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Combustion and Heat Transfer in Meso-Scale Heat Recirculating Combustors (Mechanical Project)

Combustion in small-scale systems faces problems related to time available for chemical reaction to go to completion and the possible quenching of the reaction by the increased effects of interfacial phenomena (thermal quenching and radical quenching) that occur at the combustor walls due to higher surface to volume ratio.

Heat recirculation, where in a portion of the energy from the products is fed back to the reactants through structural conduction is one of the strategies employed in meso-scale combustors to overcome the problems of thermal quenching of the flame. When liquid fuels are employed, structural conduction can help pre-vaporize the fuel and thereby removes the necessity for a fuel atomizer.

This dissertation focuses on the design, development and operational characteristics of meso-scale combustors employing heat recirculation principle. Self-sustained combustion of propane-air and methanol-air flames were achieved in sub centimeter dimensions (32.6 mm3). The effects of design and operational parameters like wall thermal conductivity, heat exchanger size/channel length, combustion chamber geometry, equivalence ratio, Reynolds number, and external heat transfer (loss) coefficient on the combustor performance were investigated experimentally and numerically.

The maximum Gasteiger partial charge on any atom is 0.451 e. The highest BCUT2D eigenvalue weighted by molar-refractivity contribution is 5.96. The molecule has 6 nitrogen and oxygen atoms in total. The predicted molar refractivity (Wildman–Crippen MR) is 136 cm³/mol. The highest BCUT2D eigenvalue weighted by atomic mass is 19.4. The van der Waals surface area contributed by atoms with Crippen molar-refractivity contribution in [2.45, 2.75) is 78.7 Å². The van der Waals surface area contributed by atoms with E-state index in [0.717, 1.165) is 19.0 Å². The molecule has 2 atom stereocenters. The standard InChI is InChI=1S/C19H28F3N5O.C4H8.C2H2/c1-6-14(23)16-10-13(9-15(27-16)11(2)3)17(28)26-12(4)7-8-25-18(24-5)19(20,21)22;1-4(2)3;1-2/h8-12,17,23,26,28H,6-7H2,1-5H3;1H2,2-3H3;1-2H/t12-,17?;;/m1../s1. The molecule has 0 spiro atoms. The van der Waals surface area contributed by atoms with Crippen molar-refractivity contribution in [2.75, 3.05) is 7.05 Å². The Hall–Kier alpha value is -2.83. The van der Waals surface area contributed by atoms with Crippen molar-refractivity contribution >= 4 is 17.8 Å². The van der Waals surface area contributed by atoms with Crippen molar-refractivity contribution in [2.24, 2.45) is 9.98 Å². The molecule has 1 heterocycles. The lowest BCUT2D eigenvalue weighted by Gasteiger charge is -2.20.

The experimental procedure involved fabrication of combustors with different geometric features employing materials of different thermal conductivities and then obtaining their operating limits. Thermal performance with respect to various flow conditions was obtained by measuring the reactant preheating and exhaust gas temperatures using thermocouples. Numerical simulations were performed for both reacting and non-reacting flow cases to understand the heat transfer characteristics with respect to various design and operational conditions. Both experiments and numerical simulations revealed that wall thermal conductivity is one of the most important parameters for meso-scale combustor design.

For typical meso-scale dimensions wall materials with minimal thermal conductivity (< 1W/m-K), especially ceramics would yield the best performance. Results showed that the most thermally efficient operating condition occurs for fuel lean cases at higher Reynolds numbers. Flame dynamics inside the combustor were investigated through high-speed imaging and flame acoustic spectrum mapping. Due to the small length scales involved, hydrodynamic instabilities have negligible effect on meso-scale combustion. Flame was observed to be extremely stable with negligible fluctuations. However, a significant amount of thermoacoustic phenomena is present within the combustion regime. Chemiluminescence imaging was employed to correctly map the flame zone inside the combustor.
Source: University of Maryland
Author: Gupta, Ashwani K

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